New Zealand Lacebark (Hoheria populnea), an understorey tree bearing striking white swathes of autumn flowers, followed by winged seeds.
A member of the Mallow family, Hoheria was adopted into late Victorian horticulture, planted at the major botanic gardens, on bayside properties and at hill stations like Alton, north of Melbourne in the Macedon Ranges. It was also briefly promoted as a potential fibre plant (an alternative common name is New Zealand Ribbonwood), though interest appears to have been fleeting.
As new wealth followed road improvements to seek the hill station lifestyle in the Dandenong Ranges, the tree featured in several notable ranges gardens, including Burnham Beeches (developed by Alfred Nicholas, whose brother George had purchased Alton in the 1929). Broader adoption into residential horticulture would follow in the 1940s and 1950s, with glowing coverage in newspaper gardening columns echoing the tree’s improved availability from growers. Hodgins and Warners are both said to have included Hoheria in their displays in this period; in 1954 the Age would describe it as ‘among the finest of the smaller evergreen trees,’ and ‘rapidly gaining in popularity for use in suburban gardens—particularly in seaside districts.’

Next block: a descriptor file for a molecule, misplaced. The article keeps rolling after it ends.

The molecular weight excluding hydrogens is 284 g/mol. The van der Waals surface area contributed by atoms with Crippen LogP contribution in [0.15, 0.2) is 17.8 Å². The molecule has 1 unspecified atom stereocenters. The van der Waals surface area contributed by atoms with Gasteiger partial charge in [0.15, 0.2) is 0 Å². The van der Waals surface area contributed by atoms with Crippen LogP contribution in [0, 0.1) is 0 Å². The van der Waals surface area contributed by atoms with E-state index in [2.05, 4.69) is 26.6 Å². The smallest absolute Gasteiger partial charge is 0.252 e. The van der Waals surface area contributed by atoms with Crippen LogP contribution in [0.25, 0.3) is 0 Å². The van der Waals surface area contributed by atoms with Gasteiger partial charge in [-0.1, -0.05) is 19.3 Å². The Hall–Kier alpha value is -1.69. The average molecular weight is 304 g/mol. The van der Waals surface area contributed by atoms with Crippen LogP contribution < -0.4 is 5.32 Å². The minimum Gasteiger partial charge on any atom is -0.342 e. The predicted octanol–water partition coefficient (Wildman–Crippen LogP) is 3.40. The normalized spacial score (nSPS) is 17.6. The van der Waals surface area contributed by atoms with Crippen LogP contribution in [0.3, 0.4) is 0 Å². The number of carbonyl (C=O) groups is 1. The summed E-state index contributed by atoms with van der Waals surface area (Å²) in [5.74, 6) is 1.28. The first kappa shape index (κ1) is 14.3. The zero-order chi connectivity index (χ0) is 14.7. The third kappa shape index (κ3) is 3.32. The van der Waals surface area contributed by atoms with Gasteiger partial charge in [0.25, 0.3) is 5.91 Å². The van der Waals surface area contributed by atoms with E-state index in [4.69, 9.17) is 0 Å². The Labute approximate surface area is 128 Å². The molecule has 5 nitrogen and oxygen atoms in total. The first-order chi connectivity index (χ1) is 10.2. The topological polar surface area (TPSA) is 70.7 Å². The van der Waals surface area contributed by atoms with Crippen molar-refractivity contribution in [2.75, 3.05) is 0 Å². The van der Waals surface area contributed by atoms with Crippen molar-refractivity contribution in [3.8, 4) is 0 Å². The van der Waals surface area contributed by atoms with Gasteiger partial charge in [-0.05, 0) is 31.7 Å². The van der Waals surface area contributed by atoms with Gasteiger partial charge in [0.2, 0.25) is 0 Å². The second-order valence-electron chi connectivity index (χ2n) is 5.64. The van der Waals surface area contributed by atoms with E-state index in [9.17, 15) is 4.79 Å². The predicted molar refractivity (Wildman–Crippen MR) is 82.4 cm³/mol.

In the Dandenongs, NZ Lacebark has found environmental conditions close enough to its North Island home range to begin to establish in damaged wet forest landscapes along the valley of Sassafras Creek. Here, occasional collections began in 2000, cropping up as individuals or small groups which blend in with the native understorey until they burst into flower in late March.
In NZ, adoption into modern horticulture has seen this tree spread south from its indigenous range on the North Cape. It has also shown up in 2016 in South Australia on a weedy drain below the Mount Lofty Botanic Gardens, and there are scattered records from California and the north of England.
The two photos of the winged seeds are courtesy Dylan Osler ( @ecological_perspective ), who put me onto this tree a year ago.